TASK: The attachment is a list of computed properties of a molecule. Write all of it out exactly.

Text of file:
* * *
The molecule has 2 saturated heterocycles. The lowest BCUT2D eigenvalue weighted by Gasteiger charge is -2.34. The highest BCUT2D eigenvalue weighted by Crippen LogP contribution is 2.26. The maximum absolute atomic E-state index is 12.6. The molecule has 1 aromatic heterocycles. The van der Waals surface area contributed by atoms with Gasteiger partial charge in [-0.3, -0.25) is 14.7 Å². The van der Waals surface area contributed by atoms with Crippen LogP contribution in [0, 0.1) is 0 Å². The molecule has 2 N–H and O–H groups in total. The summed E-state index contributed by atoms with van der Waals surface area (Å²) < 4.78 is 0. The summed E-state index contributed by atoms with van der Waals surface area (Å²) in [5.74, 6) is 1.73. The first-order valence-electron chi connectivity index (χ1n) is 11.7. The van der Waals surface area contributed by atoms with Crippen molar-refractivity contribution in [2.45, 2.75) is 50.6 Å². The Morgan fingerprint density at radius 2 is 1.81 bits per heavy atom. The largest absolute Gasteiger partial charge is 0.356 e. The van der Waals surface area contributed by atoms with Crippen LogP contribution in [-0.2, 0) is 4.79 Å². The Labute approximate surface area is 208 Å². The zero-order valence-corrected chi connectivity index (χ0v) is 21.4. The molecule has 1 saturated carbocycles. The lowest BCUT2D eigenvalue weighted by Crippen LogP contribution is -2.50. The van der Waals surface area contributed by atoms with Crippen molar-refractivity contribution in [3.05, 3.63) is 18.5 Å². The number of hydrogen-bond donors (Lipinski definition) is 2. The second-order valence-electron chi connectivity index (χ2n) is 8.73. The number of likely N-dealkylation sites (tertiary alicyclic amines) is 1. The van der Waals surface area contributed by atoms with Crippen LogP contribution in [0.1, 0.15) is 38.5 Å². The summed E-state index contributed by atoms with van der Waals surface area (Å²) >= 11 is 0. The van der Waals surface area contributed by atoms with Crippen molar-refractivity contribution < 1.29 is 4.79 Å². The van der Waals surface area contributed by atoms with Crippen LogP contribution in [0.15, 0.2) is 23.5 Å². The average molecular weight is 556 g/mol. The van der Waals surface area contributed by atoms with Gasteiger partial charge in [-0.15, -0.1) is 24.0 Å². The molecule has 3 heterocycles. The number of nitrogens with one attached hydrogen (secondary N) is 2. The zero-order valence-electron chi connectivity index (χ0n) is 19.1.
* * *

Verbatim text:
The molecule has 2 saturated heterocycles. The lowest BCUT2D eigenvalue weighted by Gasteiger charge is -2.34. The highest BCUT2D eigenvalue weighted by Crippen LogP contribution is 2.26. The maximum absolute atomic E-state index is 12.6. The molecule has 1 aromatic heterocycles. The van der Waals surface area contributed by atoms with Gasteiger partial charge in [-0.3, -0.25) is 14.7 Å². The van der Waals surface area contributed by atoms with Crippen LogP contribution in [0, 0.1) is 0 Å². The molecule has 2 N–H and O–H groups in total. The summed E-state index contributed by atoms with van der Waals surface area (Å²) < 4.78 is 0. The summed E-state index contributed by atoms with van der Waals surface area (Å²) in [5.74, 6) is 1.73. The first-order valence-electron chi connectivity index (χ1n) is 11.7. The van der Waals surface area contributed by atoms with Crippen molar-refractivity contribution in [2.45, 2.75) is 50.6 Å². The Morgan fingerprint density at radius 2 is 1.81 bits per heavy atom. The largest absolute Gasteiger partial charge is 0.356 e. The van der Waals surface area contributed by atoms with Crippen LogP contribution in [-0.2, 0) is 4.79 Å². The Labute approximate surface area is 208 Å². The zero-order valence-corrected chi connectivity index (χ0v) is 21.4. The molecule has 1 saturated carbocycles. The lowest BCUT2D eigenvalue weighted by Crippen LogP contribution is -2.50. The van der Waals surface area contributed by atoms with Crippen molar-refractivity contribution in [3.05, 3.63) is 18.5 Å². The number of hydrogen-bond donors (Lipinski definition) is 2. The second-order valence-electron chi connectivity index (χ2n) is 8.73. The number of likely N-dealkylation sites (tertiary alicyclic amines) is 1. The van der Waals surface area contributed by atoms with Crippen LogP contribution in [0.1, 0.15) is 38.5 Å². The summed E-state index contributed by atoms with van der Waals surface area (Å²) >= 11 is 0. The van der Waals surface area contributed by atoms with Crippen molar-refractivity contribution < 1.29 is 4.79 Å². The van der Waals surface area contributed by atoms with Crippen LogP contribution in [0.15, 0.2) is 23.5 Å². The average molecular weight is 556 g/mol. The van der Waals surface area contributed by atoms with Gasteiger partial charge in [-0.15, -0.1) is 24.0 Å². The molecule has 3 heterocycles. The number of nitrogens with one attached hydrogen (secondary N) is 2. The zero-order valence-electron chi connectivity index (χ0n) is 19.1.